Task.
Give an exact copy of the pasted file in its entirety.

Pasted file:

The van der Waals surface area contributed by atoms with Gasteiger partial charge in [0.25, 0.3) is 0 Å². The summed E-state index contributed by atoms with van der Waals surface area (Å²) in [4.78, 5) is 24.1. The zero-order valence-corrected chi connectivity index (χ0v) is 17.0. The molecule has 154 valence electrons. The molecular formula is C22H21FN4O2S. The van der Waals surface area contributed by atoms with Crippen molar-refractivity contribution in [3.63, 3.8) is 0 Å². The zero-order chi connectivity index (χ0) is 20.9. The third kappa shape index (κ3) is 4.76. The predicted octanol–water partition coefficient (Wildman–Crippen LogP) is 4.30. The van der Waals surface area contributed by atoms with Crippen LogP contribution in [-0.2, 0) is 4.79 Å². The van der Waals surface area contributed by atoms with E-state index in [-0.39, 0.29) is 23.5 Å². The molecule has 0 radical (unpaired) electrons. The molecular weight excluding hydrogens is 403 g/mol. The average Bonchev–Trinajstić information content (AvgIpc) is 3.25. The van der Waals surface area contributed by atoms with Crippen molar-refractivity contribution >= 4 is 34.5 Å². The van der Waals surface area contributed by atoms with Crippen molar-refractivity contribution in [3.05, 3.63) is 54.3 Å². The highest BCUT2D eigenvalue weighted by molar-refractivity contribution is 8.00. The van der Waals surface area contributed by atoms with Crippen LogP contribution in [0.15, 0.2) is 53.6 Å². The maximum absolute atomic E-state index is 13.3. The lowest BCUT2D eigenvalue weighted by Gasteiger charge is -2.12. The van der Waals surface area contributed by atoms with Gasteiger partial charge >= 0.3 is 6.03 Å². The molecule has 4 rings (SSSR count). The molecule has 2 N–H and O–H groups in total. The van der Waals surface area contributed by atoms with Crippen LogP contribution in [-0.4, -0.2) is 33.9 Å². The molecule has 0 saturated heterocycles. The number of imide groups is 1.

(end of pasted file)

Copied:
The van der Waals surface area contributed by atoms with Gasteiger partial charge in [0.25, 0.3) is 0 Å². The summed E-state index contributed by atoms with van der Waals surface area (Å²) in [4.78, 5) is 24.1. The zero-order valence-corrected chi connectivity index (χ0v) is 17.0. The molecule has 154 valence electrons. The molecular formula is C22H21FN4O2S. The van der Waals surface area contributed by atoms with Crippen molar-refractivity contribution in [3.63, 3.8) is 0 Å². The zero-order chi connectivity index (χ0) is 20.9. The third kappa shape index (κ3) is 4.76. The predicted octanol–water partition coefficient (Wildman–Crippen LogP) is 4.30. The van der Waals surface area contributed by atoms with Crippen LogP contribution in [-0.2, 0) is 4.79 Å². The van der Waals surface area contributed by atoms with E-state index in [-0.39, 0.29) is 23.5 Å². The molecule has 0 radical (unpaired) electrons. The molecular weight excluding hydrogens is 403 g/mol. The average Bonchev–Trinajstić information content (AvgIpc) is 3.25. The van der Waals surface area contributed by atoms with Crippen molar-refractivity contribution >= 4 is 34.5 Å². The van der Waals surface area contributed by atoms with Crippen molar-refractivity contribution in [3.05, 3.63) is 54.3 Å². The highest BCUT2D eigenvalue weighted by molar-refractivity contribution is 8.00. The van der Waals surface area contributed by atoms with Crippen LogP contribution in [0.15, 0.2) is 53.6 Å². The maximum absolute atomic E-state index is 13.3. The lowest BCUT2D eigenvalue weighted by Gasteiger charge is -2.12. The van der Waals surface area contributed by atoms with Gasteiger partial charge >= 0.3 is 6.03 Å². The molecule has 4 rings (SSSR count). The molecule has 2 N–H and O–H groups in total. The van der Waals surface area contributed by atoms with Crippen LogP contribution in [-0.4, -0.2) is 33.9 Å². The molecule has 0 saturated heterocycles. The number of imide groups is 1.